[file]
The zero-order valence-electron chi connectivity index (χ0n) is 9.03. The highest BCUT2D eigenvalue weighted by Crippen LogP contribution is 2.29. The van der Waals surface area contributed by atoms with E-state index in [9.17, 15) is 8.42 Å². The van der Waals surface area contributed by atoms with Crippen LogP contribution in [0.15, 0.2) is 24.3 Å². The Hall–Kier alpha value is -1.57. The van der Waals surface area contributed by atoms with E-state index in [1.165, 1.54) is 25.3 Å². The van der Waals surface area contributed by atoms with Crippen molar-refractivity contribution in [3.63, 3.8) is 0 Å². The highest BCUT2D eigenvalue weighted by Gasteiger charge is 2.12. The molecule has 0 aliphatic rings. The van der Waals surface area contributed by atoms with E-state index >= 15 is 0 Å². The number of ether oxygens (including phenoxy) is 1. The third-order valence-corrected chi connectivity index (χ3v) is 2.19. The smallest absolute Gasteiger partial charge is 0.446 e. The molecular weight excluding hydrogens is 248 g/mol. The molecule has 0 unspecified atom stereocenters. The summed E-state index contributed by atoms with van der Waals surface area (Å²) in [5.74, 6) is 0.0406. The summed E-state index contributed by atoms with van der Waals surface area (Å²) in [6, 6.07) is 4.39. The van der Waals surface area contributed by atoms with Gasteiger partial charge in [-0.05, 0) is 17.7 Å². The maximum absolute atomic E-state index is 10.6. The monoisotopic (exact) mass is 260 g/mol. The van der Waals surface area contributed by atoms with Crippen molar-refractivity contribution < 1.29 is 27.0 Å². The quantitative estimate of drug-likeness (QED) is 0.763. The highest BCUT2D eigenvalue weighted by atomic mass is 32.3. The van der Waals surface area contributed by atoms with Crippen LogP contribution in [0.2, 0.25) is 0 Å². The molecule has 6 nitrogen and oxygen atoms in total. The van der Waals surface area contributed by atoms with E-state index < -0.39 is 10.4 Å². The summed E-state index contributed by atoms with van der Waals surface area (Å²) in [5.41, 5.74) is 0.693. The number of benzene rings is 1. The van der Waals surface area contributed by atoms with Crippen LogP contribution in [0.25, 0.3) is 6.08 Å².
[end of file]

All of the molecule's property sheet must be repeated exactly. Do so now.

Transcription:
The zero-order valence-electron chi connectivity index (χ0n) is 9.03. The highest BCUT2D eigenvalue weighted by Crippen LogP contribution is 2.29. The van der Waals surface area contributed by atoms with E-state index in [9.17, 15) is 8.42 Å². The van der Waals surface area contributed by atoms with Crippen LogP contribution in [0.15, 0.2) is 24.3 Å². The Hall–Kier alpha value is -1.57. The van der Waals surface area contributed by atoms with E-state index in [1.165, 1.54) is 25.3 Å². The van der Waals surface area contributed by atoms with Crippen molar-refractivity contribution in [3.63, 3.8) is 0 Å². The highest BCUT2D eigenvalue weighted by Gasteiger charge is 2.12. The molecule has 0 aliphatic rings. The van der Waals surface area contributed by atoms with E-state index >= 15 is 0 Å². The number of ether oxygens (including phenoxy) is 1. The third-order valence-corrected chi connectivity index (χ3v) is 2.19. The smallest absolute Gasteiger partial charge is 0.446 e. The molecular weight excluding hydrogens is 248 g/mol. The molecule has 0 unspecified atom stereocenters. The summed E-state index contributed by atoms with van der Waals surface area (Å²) in [5.74, 6) is 0.0406. The summed E-state index contributed by atoms with van der Waals surface area (Å²) in [6, 6.07) is 4.39. The van der Waals surface area contributed by atoms with Gasteiger partial charge in [-0.05, 0) is 17.7 Å². The maximum absolute atomic E-state index is 10.6. The monoisotopic (exact) mass is 260 g/mol. The van der Waals surface area contributed by atoms with Crippen molar-refractivity contribution < 1.29 is 27.0 Å². The quantitative estimate of drug-likeness (QED) is 0.763. The highest BCUT2D eigenvalue weighted by atomic mass is 32.3. The van der Waals surface area contributed by atoms with Crippen LogP contribution in [0.2, 0.25) is 0 Å². The molecule has 6 nitrogen and oxygen atoms in total. The van der Waals surface area contributed by atoms with E-state index < -0.39 is 10.4 Å². The summed E-state index contributed by atoms with van der Waals surface area (Å²) in [5.41, 5.74) is 0.693. The number of benzene rings is 1. The van der Waals surface area contributed by atoms with Crippen LogP contribution in [0.25, 0.3) is 6.08 Å².